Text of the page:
Briggs introduced his good friend Oughtred to Gunter, remember that bit above about teaching, learning etc. from each other, and it was Oughtred who came up with the idea of placing two Gunter Scales next to each other to facilitate calculation by sliding the one scale up and down against the other and thus the slide rule was born. Oughtred first published his invention in a pamphlet entitled The Circles of Proportion and the Horizontal Instrument in 1631, which actually describes an improved circular slide rule with the scales now on circular discs rotating about a central pin. This publication led to a very nasty dispute with Richard Delamain, a former pupil of Oughtred’s who claimed that he had invented the slide rule and not his former teacher. This led to one of those splendid pamphlet priority wars with both antagonists pouring invective over each other by the bucket load. Oughtred won the day both in his own time and in the opinion of the historians and is universally acknowledged as the inventor of the slide rule, which became the trusty companion of all applied mathematicians, engineers and physicist down the centuries. Even when I was at secondary school in the 1960s you would never see a physicist without his trusty slide rule.

It still seems strange to me that more than a whole generation has grown up with no idea what a slide rule is or what it could be used for and that Oughtred’s main claim to fame is slowly but surely sliding into the abyss of forgetfulness.


Filed under History of Computing, History of Mathematics, Renaissance Science

5 Brilliant Mathematicians – 4 Crappy Commentaries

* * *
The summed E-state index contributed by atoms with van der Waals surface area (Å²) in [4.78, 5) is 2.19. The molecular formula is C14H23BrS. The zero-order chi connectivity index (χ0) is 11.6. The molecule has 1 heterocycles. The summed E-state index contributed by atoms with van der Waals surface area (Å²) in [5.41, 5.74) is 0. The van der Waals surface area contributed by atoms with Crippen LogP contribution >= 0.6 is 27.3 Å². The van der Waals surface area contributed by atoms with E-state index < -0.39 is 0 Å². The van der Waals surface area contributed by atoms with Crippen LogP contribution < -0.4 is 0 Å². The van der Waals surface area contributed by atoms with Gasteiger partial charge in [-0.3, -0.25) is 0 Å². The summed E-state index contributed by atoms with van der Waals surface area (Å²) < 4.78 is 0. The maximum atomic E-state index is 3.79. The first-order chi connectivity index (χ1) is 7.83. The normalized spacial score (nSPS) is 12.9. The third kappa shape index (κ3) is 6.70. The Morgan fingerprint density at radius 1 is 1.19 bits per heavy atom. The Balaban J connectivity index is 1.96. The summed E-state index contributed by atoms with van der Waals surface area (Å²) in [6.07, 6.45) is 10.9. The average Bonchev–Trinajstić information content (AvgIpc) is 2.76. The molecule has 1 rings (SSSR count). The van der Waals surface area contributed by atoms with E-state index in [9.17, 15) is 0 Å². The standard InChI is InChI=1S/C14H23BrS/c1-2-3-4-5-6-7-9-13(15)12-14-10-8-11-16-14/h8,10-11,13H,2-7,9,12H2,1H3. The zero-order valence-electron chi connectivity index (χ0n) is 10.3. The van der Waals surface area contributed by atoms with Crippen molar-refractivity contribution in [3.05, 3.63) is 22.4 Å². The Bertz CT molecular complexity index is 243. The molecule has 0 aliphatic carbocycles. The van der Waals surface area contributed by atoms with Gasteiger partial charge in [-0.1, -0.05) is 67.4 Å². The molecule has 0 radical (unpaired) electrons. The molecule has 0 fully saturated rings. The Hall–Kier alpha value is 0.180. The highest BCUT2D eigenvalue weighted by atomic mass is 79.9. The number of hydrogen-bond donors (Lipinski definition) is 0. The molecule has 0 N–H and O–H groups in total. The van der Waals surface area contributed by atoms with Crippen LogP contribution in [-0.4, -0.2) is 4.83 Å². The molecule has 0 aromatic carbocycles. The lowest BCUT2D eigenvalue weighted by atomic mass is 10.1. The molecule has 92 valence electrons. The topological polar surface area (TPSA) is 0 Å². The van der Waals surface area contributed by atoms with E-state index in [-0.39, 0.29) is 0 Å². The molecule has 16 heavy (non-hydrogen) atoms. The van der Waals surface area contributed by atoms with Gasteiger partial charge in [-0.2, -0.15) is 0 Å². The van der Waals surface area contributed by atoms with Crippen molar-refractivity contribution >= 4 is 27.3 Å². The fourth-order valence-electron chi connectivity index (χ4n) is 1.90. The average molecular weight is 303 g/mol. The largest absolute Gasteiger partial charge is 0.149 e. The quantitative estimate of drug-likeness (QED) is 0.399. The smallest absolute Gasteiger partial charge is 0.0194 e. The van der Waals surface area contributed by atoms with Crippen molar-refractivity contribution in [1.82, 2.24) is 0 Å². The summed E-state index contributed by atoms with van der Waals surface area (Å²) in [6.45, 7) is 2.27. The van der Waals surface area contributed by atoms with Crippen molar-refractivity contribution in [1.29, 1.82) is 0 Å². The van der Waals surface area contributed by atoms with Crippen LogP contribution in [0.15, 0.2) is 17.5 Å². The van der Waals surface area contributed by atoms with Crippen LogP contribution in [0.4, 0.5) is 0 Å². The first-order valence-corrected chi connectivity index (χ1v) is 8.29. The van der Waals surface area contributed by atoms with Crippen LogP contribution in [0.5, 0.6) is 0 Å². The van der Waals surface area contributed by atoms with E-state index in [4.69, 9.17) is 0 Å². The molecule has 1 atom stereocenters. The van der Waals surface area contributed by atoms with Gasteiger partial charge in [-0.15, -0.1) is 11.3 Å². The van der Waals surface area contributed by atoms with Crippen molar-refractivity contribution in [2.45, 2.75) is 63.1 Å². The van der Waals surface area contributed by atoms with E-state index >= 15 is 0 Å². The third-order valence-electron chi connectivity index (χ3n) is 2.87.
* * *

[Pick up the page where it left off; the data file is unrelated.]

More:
I still tend to call myself a historian of mathematics although my historical interests have long since expanded to include a much wider field of science and technology, in fact I have recently been considering just calling myself a historian to avoid being pushed into a ghetto by those who don’t take the history of science seriously. Whatever, I have never lost my initial love for the history of mathematics and will automatically follow any link offering some of the same. So it was that I arrived on the Mother Nature Network and a blog post titled 5 brilliant mathematicians and their impact on the modern world. The author, Shea Gunther, had actually chosen 5 brilliant mathematicians with Isaac Newton, Carl Gauss, John von Neumann, Alan Turing and Benoit Mandelbrot and had even managed to avoid the temptation of calling them ‘the greatest’ or something similar. However a closer examination of his commentaries on his chosen subjects reveals some pretty dodgy not to say down right crappy claims, which I shall now correct in my usual restrained style.

He starts of fairly well on Newton with the following:

There aren’t many subjects that Newton didn’t have a huge impact in — he was one of the inventors of calculus, built the first reflecting telescope and helped establish the field of classical mechanics with his seminal work, “Philosophiæ Naturalis Principia Mathematica.” He was the first to decompose white light into its constituent colors and gave us, the three laws of motion, now known as Newton’s laws.